79% of UK students comfortable with companies tailoring student recruitment for diversity & inclusion

More than three-quarters (79%) of UK students either agree with or don’t object to companies hosting recruitment events deliberately aimed at women, BAME or undergraduates from lower socio-economic backgrounds.

Research among more than 1,600 UK students across 74 universities – commissioned by RMP Enterprise – also shows how students think diversity and inclusion-friendly recruitment and workplaces could lead to more representative companies.

The vast majority (95%) of students think diversity and inclusion is important in the workplace and 82% are comfortable with employers staging events designed specifically for women. Students with similar views about companies attracting people from lower socio-economic backgrounds totals 81%. However, slightly fewer (74%) are comfortable with similar approaches for students from different ethnic backgrounds.

Emma Miles, Client Partner at RMP Enterprise said: “With the impact of Covid-19 showing that new graduate roles are cut by 12% this year and internship/placements cut by 40%*, this could be an opportunity for employers to reach a wider pool of talent and move away from targeted university lists.

“We are now having to live more digitally and this offers employers the chance to become more accessible and attract the best talent from all walks of life.”

Based on the research – co-funded by some of the UK’s largest graduate recruiters including, Bank of America, Citi and Mazars – RMP Enterprise has launched ‘Open Door’ events to improve how accessible employers are to students from all backgrounds.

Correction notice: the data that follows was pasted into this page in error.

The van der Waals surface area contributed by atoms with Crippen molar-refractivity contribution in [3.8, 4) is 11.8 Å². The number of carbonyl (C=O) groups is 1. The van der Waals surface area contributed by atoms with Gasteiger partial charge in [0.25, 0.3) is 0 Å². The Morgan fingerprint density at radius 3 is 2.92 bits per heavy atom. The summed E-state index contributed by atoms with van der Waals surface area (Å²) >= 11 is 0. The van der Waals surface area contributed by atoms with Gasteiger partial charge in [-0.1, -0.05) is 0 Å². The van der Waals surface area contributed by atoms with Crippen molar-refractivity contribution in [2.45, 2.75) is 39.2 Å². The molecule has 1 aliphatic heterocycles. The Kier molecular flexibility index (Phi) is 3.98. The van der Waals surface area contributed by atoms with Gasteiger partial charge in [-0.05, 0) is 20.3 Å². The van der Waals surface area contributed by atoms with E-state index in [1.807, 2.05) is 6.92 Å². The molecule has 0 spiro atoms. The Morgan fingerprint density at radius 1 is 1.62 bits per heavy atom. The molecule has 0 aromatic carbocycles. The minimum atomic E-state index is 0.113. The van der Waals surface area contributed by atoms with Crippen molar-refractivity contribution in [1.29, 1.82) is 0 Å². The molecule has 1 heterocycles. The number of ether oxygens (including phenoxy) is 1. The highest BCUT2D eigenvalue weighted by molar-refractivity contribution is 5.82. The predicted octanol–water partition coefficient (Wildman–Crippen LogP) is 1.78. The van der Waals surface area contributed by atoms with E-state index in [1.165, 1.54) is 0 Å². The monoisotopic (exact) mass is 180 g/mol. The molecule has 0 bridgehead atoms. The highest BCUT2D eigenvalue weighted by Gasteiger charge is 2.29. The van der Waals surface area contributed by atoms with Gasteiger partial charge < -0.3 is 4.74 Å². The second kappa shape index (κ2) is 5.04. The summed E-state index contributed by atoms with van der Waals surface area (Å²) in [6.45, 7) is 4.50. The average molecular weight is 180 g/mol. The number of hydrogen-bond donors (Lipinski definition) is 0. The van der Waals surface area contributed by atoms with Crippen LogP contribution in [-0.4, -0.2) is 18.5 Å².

The company’s research has also identified six factors to help employers attract genuinely diverse and inclusive early talent into their businesses:

1.     Be clear on why you are asking for personal information

48% of students did not know why employers ask for personal information with 18% of BAME students saying they felt employers used it to see who would not fit in. Eight per cent of students said they had considered changing their names on job applications. With many employers capturing personal information at the first point of engagement or during the application process, it’s important to educate students and be really clear on why companies need this information.

2.     Remove barriers and be flexible

The research showed that almost a fifth of students have missed an interview due to work commitments and 15% because of financial constraints. Employers need to remove barriers to entry – such as travel costs or financial loss through taking time off work to attend face-to-face interviews – and increase accessibility through digital events, competitions and virtual assessment centres to ensure nobody is excluded.

3.     Have work that aligns with employee values

Eighty-four per cent of students believe it’s very important to match work to their personal values. White Welsh students value this more than other ethnic groups (90%); however, BAME students follow closely, at 88%. This factor comes third most important for women and men, but with eight percentage points more for women (88%). People with a disability also place it third (84%).

4.     Provide mental health initiatives

Having mental health initiatives in organisations ranks more highly than salary among almost 80% of students overall, whether white or BAME. Four ethnic groups – black African/Caribbean, northern Irish, Scottish and Welsh – each show 100% support for this element of D&I. For people with a disability, this comes joint first.